If you are a homeowner and need some cash to make a big purchase, a home equity loan or home equity line of credit (HELOC) can be a great borrowing option. Both of these home equity products let you borrow against the equity you have already built up in your home.
A home equity loan gives you a lump sum that you repay at a fixed interest rate over a period of around 10 to 15 years. A HELOC lets you access a credit line up to a maximum amount to use when you need the money, and usually has a variable interest rate. You can even pay off your balance and use the credit line over and over again.
Both forms of credit usually have some type of origination or closing fees that vary with the particular lender. They are both secured forms of debt, which means your home serves as collateral for the loan. The benefit to this is that your interest rate is low. Interest rates on home equity loans and HELOCs are only slightly higher than mortgage interest rates.
The drawback to this is that you risk losing your home if you can’t make the payments on your home equity loan or line of credit. So let’s take a look at alternative financing options that might be better for your specific borrowing situation.
Top Alternatives to Home Equity Loans & HELOCs
A personal loan is an unsecured loan the borrower can use for any purpose. The interest rates are higher than they are on home equity loans, but they are typically still a cheaper borrowing option than most credit cards.
Interest rates on personal loans are typically two to three times higher than home equity interest rates. Each lender has its own repayment options, but they typically vary from three to seven years. Since the loan is unsecured, you don’t have the risk of the lender taking your home or other asset if you are delinquent on your payments.
The amount you can borrow with a personal loan is not dependent upon a set amount of money like the equity in your home. Instead, lenders typically make a decision about how much credit to extend based upon your income and credit history.
>> Read More: Best Personal Loans of 2019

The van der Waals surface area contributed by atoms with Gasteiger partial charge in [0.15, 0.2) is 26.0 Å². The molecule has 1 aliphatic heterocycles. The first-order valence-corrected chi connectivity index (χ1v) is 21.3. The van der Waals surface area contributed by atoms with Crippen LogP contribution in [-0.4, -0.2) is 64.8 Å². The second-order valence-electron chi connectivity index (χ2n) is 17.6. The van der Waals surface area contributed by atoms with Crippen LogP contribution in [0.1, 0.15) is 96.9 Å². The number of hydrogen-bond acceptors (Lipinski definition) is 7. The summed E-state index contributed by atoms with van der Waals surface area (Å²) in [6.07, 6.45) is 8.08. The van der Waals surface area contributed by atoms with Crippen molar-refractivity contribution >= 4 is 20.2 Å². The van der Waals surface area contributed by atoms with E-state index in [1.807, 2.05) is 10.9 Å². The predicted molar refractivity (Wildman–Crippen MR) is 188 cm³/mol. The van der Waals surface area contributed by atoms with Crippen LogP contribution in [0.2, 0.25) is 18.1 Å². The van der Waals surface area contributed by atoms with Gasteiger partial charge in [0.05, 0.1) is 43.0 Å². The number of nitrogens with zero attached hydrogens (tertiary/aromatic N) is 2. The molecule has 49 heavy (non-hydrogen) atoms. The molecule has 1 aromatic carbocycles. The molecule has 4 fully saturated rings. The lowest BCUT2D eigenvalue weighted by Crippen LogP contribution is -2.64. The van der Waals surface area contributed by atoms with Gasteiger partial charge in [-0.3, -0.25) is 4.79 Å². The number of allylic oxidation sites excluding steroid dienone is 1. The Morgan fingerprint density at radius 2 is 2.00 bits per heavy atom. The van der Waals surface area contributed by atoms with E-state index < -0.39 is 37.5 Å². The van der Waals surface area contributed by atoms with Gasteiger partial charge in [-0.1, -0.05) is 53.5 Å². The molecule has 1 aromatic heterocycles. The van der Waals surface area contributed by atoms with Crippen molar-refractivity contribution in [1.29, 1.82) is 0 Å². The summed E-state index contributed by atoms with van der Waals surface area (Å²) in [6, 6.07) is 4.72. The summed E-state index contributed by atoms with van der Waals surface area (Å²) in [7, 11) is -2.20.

Credit cards offer a line of credit that is similar to a HELOC. While this makes borrowing for any purpose easy, it is also incredibly expensive. Average credit card interest rates can vary be between 20% and 30%. They are also typically about twice as high as personal loan interest rates.
Credit cards can be good if you need a large amount of money fast, but it’s best to plan to pay it off within a few months. You won’t need to go through an application process if you already have the account, and there are no upfront financing costs.
Consider avoiding credit cards, however, if you don’t think you can pay off the balance quickly. Since the interest rates are so high, you may pay an enormous amount of money in interest expense and struggle to pay your way out of credit card debt. The high interest expenses are the biggest risk associated with using credit card financing.
>> Read More: Best Credit Cards of 2019
Manufacturer & Dealer Financing
If you are buying something like a car, truck, boat, or RV, the manufacturer or dealer may offer their own product financing. Depending on the product and expense, they may offer repayment terms of two to ten years. Loans from the manufacturer or dealer are secured loans just like the home equity loan.
Instead of being secured by your home, these loans are secured by the product you are purchasing. So, if you get a manufacturer’s loan for a truck purchase, the truck serves as the collateral for the loan. The risk associated with these loans is that the lender will repossess the underlying collateral if you are delinquent on your loan. Most homeowners would probably prefer to lose their car or truck rather than their home, so these loans are somewhat less risky for the homeowner.
Interest rates on manufacturer or dealer loans are dependent upon the borrower’s credit score, the product, and the size and reputation of the dealer or manufacturer. For example, a small car dealer that offers financing might work with a small financial institution that doesn’t offer competitive interest rates. Large manufacturers, on the other hand, usually have large financing divisions that can make competitive loan offers.
The interest rates on these loans can often be less than the interest rates on home equity loans or HELOCs. In addition, manufacturers offer very low interest rates as marketing incentives. These incentives might even offer zero percent financing for several years. In cases like this, manufacturer financing would be a far better option than using a home equity loan or HELOC to finance your purchase.